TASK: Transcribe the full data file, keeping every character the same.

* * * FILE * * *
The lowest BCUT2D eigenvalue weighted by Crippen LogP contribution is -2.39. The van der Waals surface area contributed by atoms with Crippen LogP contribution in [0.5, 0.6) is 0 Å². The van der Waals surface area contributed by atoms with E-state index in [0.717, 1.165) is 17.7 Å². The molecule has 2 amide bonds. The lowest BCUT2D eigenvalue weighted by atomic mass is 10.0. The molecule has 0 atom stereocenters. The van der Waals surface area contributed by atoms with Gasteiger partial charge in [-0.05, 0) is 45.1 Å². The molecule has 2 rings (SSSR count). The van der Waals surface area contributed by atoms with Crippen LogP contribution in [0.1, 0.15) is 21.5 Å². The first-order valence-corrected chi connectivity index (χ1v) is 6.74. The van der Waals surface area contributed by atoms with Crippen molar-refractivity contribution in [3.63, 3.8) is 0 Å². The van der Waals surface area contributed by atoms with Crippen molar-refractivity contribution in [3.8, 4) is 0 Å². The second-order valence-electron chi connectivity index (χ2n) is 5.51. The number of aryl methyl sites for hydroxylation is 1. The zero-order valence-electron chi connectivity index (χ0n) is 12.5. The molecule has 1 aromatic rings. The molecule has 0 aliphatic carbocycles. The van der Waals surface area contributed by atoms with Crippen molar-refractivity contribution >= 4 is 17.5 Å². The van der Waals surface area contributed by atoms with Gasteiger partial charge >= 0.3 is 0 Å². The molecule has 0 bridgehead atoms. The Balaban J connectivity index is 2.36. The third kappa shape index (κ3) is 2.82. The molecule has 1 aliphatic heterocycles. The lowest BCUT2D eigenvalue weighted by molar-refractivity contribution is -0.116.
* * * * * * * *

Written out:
The lowest BCUT2D eigenvalue weighted by Crippen LogP contribution is -2.39. The van der Waals surface area contributed by atoms with Crippen LogP contribution in [0.5, 0.6) is 0 Å². The van der Waals surface area contributed by atoms with E-state index in [0.717, 1.165) is 17.7 Å². The molecule has 2 amide bonds. The lowest BCUT2D eigenvalue weighted by atomic mass is 10.0. The molecule has 0 atom stereocenters. The van der Waals surface area contributed by atoms with Gasteiger partial charge in [-0.05, 0) is 45.1 Å². The molecule has 2 rings (SSSR count). The van der Waals surface area contributed by atoms with Crippen LogP contribution in [0.1, 0.15) is 21.5 Å². The first-order valence-corrected chi connectivity index (χ1v) is 6.74. The van der Waals surface area contributed by atoms with Crippen molar-refractivity contribution in [3.63, 3.8) is 0 Å². The van der Waals surface area contributed by atoms with Crippen molar-refractivity contribution in [3.8, 4) is 0 Å². The second-order valence-electron chi connectivity index (χ2n) is 5.51. The number of aryl methyl sites for hydroxylation is 1. The zero-order valence-electron chi connectivity index (χ0n) is 12.5. The molecule has 1 aromatic rings. The molecule has 0 aliphatic carbocycles. The van der Waals surface area contributed by atoms with Crippen molar-refractivity contribution >= 4 is 17.5 Å². The van der Waals surface area contributed by atoms with Gasteiger partial charge >= 0.3 is 0 Å². The molecule has 0 bridgehead atoms. The Balaban J connectivity index is 2.36. The third kappa shape index (κ3) is 2.82. The molecule has 1 aliphatic heterocycles. The lowest BCUT2D eigenvalue weighted by molar-refractivity contribution is -0.116.